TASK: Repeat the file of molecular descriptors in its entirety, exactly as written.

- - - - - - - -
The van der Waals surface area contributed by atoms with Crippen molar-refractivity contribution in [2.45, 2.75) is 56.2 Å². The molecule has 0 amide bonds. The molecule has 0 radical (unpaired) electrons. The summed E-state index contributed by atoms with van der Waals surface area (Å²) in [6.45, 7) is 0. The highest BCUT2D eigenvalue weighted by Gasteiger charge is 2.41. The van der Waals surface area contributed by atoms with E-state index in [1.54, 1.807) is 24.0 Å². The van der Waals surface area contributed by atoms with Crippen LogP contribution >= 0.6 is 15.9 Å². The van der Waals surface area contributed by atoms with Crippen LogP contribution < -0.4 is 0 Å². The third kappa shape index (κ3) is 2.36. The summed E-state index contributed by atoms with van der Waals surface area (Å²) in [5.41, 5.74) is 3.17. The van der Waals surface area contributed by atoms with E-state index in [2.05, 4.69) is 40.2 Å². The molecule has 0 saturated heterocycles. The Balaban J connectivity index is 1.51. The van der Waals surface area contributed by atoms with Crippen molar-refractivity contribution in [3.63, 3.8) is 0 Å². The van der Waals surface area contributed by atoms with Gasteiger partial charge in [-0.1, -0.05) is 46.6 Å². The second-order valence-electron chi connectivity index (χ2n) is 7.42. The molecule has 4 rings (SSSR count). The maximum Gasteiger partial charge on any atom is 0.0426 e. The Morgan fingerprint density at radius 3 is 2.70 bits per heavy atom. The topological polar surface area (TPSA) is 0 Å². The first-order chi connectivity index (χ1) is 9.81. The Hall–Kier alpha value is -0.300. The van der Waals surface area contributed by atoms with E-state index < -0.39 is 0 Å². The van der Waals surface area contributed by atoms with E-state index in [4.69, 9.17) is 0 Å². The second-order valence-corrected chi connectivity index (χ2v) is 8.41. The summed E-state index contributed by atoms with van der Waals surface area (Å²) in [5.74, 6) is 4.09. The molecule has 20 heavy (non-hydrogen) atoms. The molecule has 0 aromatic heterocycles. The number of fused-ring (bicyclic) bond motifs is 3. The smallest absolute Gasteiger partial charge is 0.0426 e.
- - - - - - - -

The van der Waals surface area contributed by atoms with Crippen molar-refractivity contribution in [2.45, 2.75) is 56.2 Å². The molecule has 0 amide bonds. The molecule has 0 radical (unpaired) electrons. The summed E-state index contributed by atoms with van der Waals surface area (Å²) in [6.45, 7) is 0. The highest BCUT2D eigenvalue weighted by Gasteiger charge is 2.41. The van der Waals surface area contributed by atoms with E-state index in [1.54, 1.807) is 24.0 Å². The van der Waals surface area contributed by atoms with Crippen LogP contribution >= 0.6 is 15.9 Å². The van der Waals surface area contributed by atoms with Crippen LogP contribution < -0.4 is 0 Å². The third kappa shape index (κ3) is 2.36. The summed E-state index contributed by atoms with van der Waals surface area (Å²) in [5.41, 5.74) is 3.17. The van der Waals surface area contributed by atoms with E-state index in [2.05, 4.69) is 40.2 Å². The molecule has 0 saturated heterocycles. The Balaban J connectivity index is 1.51. The van der Waals surface area contributed by atoms with Crippen molar-refractivity contribution in [3.63, 3.8) is 0 Å². The van der Waals surface area contributed by atoms with Gasteiger partial charge in [-0.1, -0.05) is 46.6 Å². The second-order valence-electron chi connectivity index (χ2n) is 7.42. The molecule has 4 rings (SSSR count). The maximum Gasteiger partial charge on any atom is 0.0426 e. The Morgan fingerprint density at radius 3 is 2.70 bits per heavy atom. The topological polar surface area (TPSA) is 0 Å². The first-order chi connectivity index (χ1) is 9.81. The Hall–Kier alpha value is -0.300. The van der Waals surface area contributed by atoms with E-state index < -0.39 is 0 Å². The van der Waals surface area contributed by atoms with E-state index in [4.69, 9.17) is 0 Å². The second-order valence-corrected chi connectivity index (χ2v) is 8.41. The summed E-state index contributed by atoms with van der Waals surface area (Å²) in [5.74, 6) is 4.09. The molecule has 20 heavy (non-hydrogen) atoms. The molecule has 0 aromatic heterocycles. The number of fused-ring (bicyclic) bond motifs is 3. The smallest absolute Gasteiger partial charge is 0.0426 e.